Can preimplantation genetic testing for aneuploidy (PGT-A) improve the live birth rate and reduce the miscarriage rate in patients with recurrent pregnancy loss (RPL) caused by an abnormal embryonic karyotype and recurrent implantation failure (RIF)? SUMMARY ANSWER: PGT-A could not improve the live births per patient nor reduce the rate of miscarriage, in both groups. WHAT IS KNOWN ALREADY: PGT-A use has steadily increased worldwide. However, only a few limited studies have shown that it improves the live birth rate in selected populations in that the prognosis has been good. Such studies have excluded patients with RPL and RIF. In addition, several studies have failed to demonstrate any benefit at all. PGT-A was reported to be without advantage in patients with unexplained RPL whose embryonic karyotype had not been analysed. The efficacy of PGT-A should be examined by focusing on patients whose previous products of conception (POC) have been aneuploid, because the frequencies of abnormal and normal embryonic karyotypes have been reported as 40-50% and 5-25% in patients with RPL, respectively. STUDY DESIGN, SIZE, DURATION: A multi-centre, prospective pilot study was conducted from January 2017 to June 2018. A total of 171 patients were recruited for the study: an RPL group, including 41 and 38 patients treated respectively with and without PGT-A, and an RIF group, including 42 and 50 patients treated respectively with and without PGT-A. At least 10 women in each age group (35-36, 37-38, 39-40 or 41-42 years) were selected for PGT-A groups. PARTICIPANTS/MATERIALS, SETTING, METHODS: All patients and controls had received IVF-ET for infertility. Patients in the RPL group had had two or more miscarriages, and at least one case of aneuploidy had been ascertained through prior POC testing. No pregnancies had occurred in the RIF group, even after at least three embryo transfers. Trophectoderm biopsy and array comparative genomic hybridisation (aCGH) were used for PGT-A. The live birth rate of PGT-A and non-PGT-A patients was compared after the development of blastocysts from up to two oocyte retrievals and a single blastocyst transfer. The miscarriage rate and the frequency of euploidy, trisomy and monosomy in the blastocysts were noted. MAIN RESULT AND THE ROLE OF CHANCE: There were no significant differences in the live birth rates per patient given or not given PGT-A: 26.8 versus 21.1% in the RPL group and 35.7 versus 26.0% in the RIF group, respectively. There were also no differences in the miscarriage rates per clinical pregnancies given or not given PGT-A: 14.3 versus 20.0% in the RPL group and 11.8 versus 0% in the RIF group, respectively. However, PGT-A improved the live birth rate per embryo transfer procedure in both the RPL (52.4 vs 21.6%, adjusted OR 3.89; 95% CI 1.16-13.1) and RIF groups (62.5 vs 31.7%, adjusted OR 3.75; 95% CI 1.28-10.95). Additionally, PGT-A was shown to reduce biochemical pregnancy loss per biochemical pregnancy: 12.5 and 45.0%, adjusted OR 0.14; 95% CI 0.02-0.85 in the RPL group and 10.5 and 40.9%, adjusted OR 0.17; 95% CI 0.03-0.92 in the RIF group. There was no difference in the distribution of genetic abnormalities between RPL and RIF patients, although double trisomy tended to be more frequent in RPL patients. LIMITATIONS, REASONS FOR CAUTION: The sample size was too small to find any significant advantage for improving the live birth rate and reducing the clinical miscarriage rate per patient. Further study is necessary. WIDER IMPLICATION OF THE FINDINGS: A large portion of pregnancy losses in the RPL group might be due to aneuploidy, since PGT-A reduced the overall incidence of pregnancy loss in these patients. Although PGT-A did not improve the live birth rate per patient, it did have the advantage of reducing the number of embryo transfers required to achieve a similar number live births compared with those not undergoing PGT-A. STUDY FUNDING/COMPETING INTEREST(S): This study was supported by the Japan Society of Obstetrics and Gynecology and grants from the Japanese Ministry of Education, Science, and Technology. There are no conflicts of interest to declare. TRIAL REGISTRATION NUMBER: N/A.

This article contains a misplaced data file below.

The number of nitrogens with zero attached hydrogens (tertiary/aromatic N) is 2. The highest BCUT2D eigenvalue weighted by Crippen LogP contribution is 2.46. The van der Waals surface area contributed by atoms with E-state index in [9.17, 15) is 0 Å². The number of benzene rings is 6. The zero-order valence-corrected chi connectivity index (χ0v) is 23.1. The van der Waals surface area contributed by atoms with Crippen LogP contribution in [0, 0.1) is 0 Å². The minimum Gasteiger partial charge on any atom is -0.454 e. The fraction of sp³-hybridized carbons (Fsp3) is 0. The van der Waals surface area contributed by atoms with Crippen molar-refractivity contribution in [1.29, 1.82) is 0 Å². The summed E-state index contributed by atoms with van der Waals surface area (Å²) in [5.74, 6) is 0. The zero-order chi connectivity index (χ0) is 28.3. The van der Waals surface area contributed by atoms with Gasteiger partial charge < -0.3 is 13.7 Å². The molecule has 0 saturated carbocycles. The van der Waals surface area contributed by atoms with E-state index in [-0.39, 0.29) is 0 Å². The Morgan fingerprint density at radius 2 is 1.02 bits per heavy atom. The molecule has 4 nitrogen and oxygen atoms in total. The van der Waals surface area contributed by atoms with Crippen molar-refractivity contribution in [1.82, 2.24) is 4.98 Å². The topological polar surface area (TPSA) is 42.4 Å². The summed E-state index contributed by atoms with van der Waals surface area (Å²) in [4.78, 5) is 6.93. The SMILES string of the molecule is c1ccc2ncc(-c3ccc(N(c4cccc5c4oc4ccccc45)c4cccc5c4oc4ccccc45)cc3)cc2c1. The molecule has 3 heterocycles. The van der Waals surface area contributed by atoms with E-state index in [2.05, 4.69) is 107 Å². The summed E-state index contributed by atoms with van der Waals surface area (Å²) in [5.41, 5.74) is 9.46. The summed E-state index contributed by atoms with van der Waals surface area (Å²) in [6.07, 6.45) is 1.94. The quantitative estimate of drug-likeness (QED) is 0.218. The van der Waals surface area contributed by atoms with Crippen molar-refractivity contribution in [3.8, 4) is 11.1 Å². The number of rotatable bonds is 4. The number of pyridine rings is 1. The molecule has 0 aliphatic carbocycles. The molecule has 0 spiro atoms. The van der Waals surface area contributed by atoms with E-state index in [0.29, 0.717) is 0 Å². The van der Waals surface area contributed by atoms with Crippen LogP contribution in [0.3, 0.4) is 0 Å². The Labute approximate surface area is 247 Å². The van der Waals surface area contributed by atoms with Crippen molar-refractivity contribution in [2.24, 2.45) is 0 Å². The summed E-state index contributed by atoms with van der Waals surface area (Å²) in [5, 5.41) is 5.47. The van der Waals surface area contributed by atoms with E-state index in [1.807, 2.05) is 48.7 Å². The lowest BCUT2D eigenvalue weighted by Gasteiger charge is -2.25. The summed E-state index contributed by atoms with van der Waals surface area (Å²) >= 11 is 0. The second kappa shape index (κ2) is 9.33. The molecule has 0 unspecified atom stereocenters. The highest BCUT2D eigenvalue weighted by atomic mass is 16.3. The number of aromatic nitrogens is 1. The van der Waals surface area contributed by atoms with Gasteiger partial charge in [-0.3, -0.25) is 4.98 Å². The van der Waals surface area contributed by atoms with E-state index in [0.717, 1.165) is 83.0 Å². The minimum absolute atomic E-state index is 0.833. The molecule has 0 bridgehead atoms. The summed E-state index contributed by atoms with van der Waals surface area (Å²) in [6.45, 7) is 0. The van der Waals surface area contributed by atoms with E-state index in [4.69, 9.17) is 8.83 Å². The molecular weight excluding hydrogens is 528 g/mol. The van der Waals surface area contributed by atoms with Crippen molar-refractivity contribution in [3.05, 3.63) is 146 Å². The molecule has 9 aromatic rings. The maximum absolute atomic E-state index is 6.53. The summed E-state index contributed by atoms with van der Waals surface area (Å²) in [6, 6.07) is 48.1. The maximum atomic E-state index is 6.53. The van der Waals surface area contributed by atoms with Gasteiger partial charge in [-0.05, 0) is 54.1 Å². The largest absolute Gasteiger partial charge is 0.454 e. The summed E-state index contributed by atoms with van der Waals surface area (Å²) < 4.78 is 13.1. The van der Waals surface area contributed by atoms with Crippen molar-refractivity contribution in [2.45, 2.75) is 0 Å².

All Science Journal Classification (ASJC) codes
- Reproductive Medicine
- Obstetrics and Gynaecology